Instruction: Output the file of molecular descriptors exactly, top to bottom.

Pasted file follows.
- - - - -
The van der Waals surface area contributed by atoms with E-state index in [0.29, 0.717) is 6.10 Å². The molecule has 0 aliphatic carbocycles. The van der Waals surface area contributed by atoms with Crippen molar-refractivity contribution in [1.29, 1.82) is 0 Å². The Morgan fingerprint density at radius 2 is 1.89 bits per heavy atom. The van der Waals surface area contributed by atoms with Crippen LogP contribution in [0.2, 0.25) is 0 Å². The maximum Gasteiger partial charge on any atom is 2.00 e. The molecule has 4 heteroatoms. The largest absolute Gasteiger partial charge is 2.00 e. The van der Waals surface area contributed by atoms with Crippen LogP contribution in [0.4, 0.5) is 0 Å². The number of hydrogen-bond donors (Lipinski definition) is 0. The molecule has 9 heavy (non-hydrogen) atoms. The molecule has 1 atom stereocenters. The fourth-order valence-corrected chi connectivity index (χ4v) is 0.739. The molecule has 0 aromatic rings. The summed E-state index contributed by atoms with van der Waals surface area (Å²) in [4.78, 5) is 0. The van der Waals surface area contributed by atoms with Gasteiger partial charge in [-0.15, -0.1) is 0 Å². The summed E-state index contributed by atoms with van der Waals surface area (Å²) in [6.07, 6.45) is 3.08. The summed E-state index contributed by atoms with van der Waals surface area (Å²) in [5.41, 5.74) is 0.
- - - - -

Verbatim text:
The van der Waals surface area contributed by atoms with E-state index in [0.29, 0.717) is 6.10 Å². The molecule has 0 aliphatic carbocycles. The van der Waals surface area contributed by atoms with Crippen molar-refractivity contribution in [1.29, 1.82) is 0 Å². The Morgan fingerprint density at radius 2 is 1.89 bits per heavy atom. The van der Waals surface area contributed by atoms with Crippen LogP contribution in [0.2, 0.25) is 0 Å². The maximum Gasteiger partial charge on any atom is 2.00 e. The molecule has 4 heteroatoms. The largest absolute Gasteiger partial charge is 2.00 e. The van der Waals surface area contributed by atoms with Crippen LogP contribution in [0.4, 0.5) is 0 Å². The number of hydrogen-bond donors (Lipinski definition) is 0. The molecule has 9 heavy (non-hydrogen) atoms. The molecule has 1 atom stereocenters. The fourth-order valence-corrected chi connectivity index (χ4v) is 0.739. The molecule has 0 aromatic rings. The summed E-state index contributed by atoms with van der Waals surface area (Å²) in [4.78, 5) is 0. The van der Waals surface area contributed by atoms with Gasteiger partial charge in [-0.15, -0.1) is 0 Å². The summed E-state index contributed by atoms with van der Waals surface area (Å²) in [6.07, 6.45) is 3.08. The summed E-state index contributed by atoms with van der Waals surface area (Å²) in [5.41, 5.74) is 0.